Everybody knows most children will change their career goal many times. In that case I would say I was fairly average, but it could be said otherwise judging from the various careers that I chose. The first one I can remember, from when I was five years old, was a firefighter. I specifically wanted to be the one driving the back of the fire engine. I know this surprised my parents because all they thought of when they saw me was their curly-haired baby girl. Throughout my childhood and even into my teenage years, I considered becoming a pediatrician, a writer, a pastor, a businesswoman, and a teacher, just to name a few.
I was not absolutely sure of what I should be but what I was sure of is that I would never consider my gender or ethnicity when deciding what I was going to become. Just before beginning college I finally discovered that I was made to become a dietician. One thing would stand in my way but I chose to pursue this career with all diligence because I hope that it will one day bear much significance in the lives of others.
At the end of my eleventh grade year, my parents and I made the tough choice to change our eating habits. Over the course of the following year I lost about forty pounds, but gained something much more important. I developed a deep passion for helping others change their health in the same way that I did. I came to believe that nutrition is one of the most important factors in living up to our full potential because it has one of the biggest influences on our ability to function in everyday life. It is no secret that the typical American diet has caused obesity rates to soar, along with diet-related illnesses like heart disease and diabetes.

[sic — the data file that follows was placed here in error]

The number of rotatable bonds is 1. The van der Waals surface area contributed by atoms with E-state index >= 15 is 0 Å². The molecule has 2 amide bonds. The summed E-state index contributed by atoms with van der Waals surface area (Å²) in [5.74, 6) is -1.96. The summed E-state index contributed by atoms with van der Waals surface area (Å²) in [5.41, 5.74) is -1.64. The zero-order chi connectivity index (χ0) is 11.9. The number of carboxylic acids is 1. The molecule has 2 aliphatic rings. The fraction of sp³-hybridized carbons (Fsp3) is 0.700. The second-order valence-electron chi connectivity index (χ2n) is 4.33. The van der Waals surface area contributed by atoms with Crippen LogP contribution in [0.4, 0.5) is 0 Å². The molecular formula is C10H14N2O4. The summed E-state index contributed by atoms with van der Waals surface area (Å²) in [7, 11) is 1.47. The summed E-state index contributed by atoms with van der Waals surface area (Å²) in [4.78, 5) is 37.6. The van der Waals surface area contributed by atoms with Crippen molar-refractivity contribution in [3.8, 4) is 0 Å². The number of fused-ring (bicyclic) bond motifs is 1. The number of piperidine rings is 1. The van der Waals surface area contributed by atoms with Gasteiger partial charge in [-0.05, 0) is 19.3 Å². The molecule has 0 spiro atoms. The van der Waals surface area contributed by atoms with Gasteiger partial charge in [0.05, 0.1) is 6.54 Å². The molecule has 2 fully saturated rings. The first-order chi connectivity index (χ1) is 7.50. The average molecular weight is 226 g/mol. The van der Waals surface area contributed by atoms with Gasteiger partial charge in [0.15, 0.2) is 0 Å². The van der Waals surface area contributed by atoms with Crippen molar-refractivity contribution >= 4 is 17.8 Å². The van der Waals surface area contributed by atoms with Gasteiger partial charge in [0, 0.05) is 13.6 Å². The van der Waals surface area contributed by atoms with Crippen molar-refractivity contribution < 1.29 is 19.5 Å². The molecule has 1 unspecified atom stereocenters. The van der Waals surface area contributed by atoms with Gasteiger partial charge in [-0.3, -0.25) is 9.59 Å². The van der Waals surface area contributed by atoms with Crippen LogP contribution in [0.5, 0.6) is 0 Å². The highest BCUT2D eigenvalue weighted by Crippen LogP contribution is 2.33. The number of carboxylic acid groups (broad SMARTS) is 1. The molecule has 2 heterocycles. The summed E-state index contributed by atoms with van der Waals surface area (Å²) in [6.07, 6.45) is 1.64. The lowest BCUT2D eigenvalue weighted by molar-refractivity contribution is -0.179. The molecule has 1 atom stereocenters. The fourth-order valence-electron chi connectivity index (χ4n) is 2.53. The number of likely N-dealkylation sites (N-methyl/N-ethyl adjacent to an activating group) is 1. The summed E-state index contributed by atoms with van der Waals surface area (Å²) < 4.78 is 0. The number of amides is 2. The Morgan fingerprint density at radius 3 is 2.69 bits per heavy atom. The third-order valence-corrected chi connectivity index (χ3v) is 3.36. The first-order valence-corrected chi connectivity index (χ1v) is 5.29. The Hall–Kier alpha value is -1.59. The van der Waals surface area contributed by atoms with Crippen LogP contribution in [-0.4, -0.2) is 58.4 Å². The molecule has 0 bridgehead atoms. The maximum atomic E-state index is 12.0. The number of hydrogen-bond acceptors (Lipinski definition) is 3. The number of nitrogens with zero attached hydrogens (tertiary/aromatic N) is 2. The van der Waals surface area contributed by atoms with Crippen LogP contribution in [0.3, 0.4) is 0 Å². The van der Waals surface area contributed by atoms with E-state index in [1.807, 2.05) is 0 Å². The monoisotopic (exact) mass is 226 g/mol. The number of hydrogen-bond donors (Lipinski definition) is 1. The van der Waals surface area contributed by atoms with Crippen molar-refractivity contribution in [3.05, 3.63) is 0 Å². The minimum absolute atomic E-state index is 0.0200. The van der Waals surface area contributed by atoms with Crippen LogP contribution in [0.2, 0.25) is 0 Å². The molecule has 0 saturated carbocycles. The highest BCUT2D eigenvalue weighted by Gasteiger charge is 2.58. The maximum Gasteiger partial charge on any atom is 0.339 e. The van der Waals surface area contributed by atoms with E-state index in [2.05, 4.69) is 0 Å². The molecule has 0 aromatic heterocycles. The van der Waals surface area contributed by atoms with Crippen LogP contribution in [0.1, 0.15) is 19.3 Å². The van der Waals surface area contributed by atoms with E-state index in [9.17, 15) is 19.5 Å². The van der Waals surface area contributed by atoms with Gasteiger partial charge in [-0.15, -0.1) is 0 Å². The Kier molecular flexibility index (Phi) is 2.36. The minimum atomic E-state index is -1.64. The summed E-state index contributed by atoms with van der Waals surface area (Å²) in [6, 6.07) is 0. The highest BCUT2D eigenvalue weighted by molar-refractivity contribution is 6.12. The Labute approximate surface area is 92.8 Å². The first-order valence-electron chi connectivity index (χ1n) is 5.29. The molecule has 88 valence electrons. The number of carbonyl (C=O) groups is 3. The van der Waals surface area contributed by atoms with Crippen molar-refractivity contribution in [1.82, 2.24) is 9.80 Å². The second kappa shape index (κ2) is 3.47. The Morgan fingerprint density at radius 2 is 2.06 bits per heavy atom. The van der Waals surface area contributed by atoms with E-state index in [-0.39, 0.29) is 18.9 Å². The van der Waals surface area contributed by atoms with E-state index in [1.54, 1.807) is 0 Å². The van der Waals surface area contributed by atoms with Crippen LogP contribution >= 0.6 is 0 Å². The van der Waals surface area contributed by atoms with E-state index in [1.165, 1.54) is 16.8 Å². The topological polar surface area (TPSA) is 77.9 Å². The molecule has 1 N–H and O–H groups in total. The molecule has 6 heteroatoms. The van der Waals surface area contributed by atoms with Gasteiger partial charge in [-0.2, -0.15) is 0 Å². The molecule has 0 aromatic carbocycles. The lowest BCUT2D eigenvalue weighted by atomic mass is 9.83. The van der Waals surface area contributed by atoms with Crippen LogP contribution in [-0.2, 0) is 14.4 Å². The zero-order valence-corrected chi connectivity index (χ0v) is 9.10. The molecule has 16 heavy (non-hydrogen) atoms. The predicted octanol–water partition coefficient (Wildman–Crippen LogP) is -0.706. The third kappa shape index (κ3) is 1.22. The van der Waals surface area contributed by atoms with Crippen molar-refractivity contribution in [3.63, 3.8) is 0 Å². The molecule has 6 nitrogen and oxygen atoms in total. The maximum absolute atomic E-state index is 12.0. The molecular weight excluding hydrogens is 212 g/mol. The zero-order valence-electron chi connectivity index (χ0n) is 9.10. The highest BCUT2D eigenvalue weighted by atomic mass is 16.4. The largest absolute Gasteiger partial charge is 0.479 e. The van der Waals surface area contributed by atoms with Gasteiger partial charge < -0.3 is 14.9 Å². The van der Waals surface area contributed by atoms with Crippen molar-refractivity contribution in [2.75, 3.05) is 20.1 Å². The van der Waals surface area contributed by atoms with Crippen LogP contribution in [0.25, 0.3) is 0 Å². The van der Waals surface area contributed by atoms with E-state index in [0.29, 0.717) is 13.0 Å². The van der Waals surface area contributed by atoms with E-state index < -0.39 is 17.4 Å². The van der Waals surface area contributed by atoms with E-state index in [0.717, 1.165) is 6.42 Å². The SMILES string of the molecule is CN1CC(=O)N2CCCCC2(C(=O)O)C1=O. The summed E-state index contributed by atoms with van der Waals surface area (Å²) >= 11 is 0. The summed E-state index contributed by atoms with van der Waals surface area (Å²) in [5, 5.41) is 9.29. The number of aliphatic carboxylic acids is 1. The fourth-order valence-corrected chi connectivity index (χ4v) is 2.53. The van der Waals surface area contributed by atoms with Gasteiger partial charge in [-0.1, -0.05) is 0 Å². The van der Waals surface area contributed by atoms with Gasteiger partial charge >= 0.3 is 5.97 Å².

By the end of my twelfth grade year, I thought about this quite often, and how much my own life had changed. I felt an urgency to do something to help improve the health of other people. I finally knew that I wanted to become a dietitian. The problem was that I had already made the choice to attend UC Santa Cruz for college, and a degree related to nutrition was not offered there. Over the next academic year I struggled to find somewhere else to attend. I applied to UC Davis, and was not admitted. This brought down my hopes until I discovered at the beginning of my sophomore year at UC Santa Cruz that Pepperdine University offers a degree in Nutritional Sciences. I was far beyond happy to be admitted for the Spring 2012 semester. To me, earning a degree in Nutrition will mean that I will be able to serve the lives others in a way which will help them live longer and stronger, and help them achieve what perhaps they did not think possible before.
DiversityJobs.com’s scholarship program for diversity and minority students is proud to announce Adrienne Rodriguez as one of the seven finalists for its August 2012 application deadline. Vote for her essay (Facebook ‘Like’ and other social media sharing options in left column), and/or leave comments of support to help us with the selection process.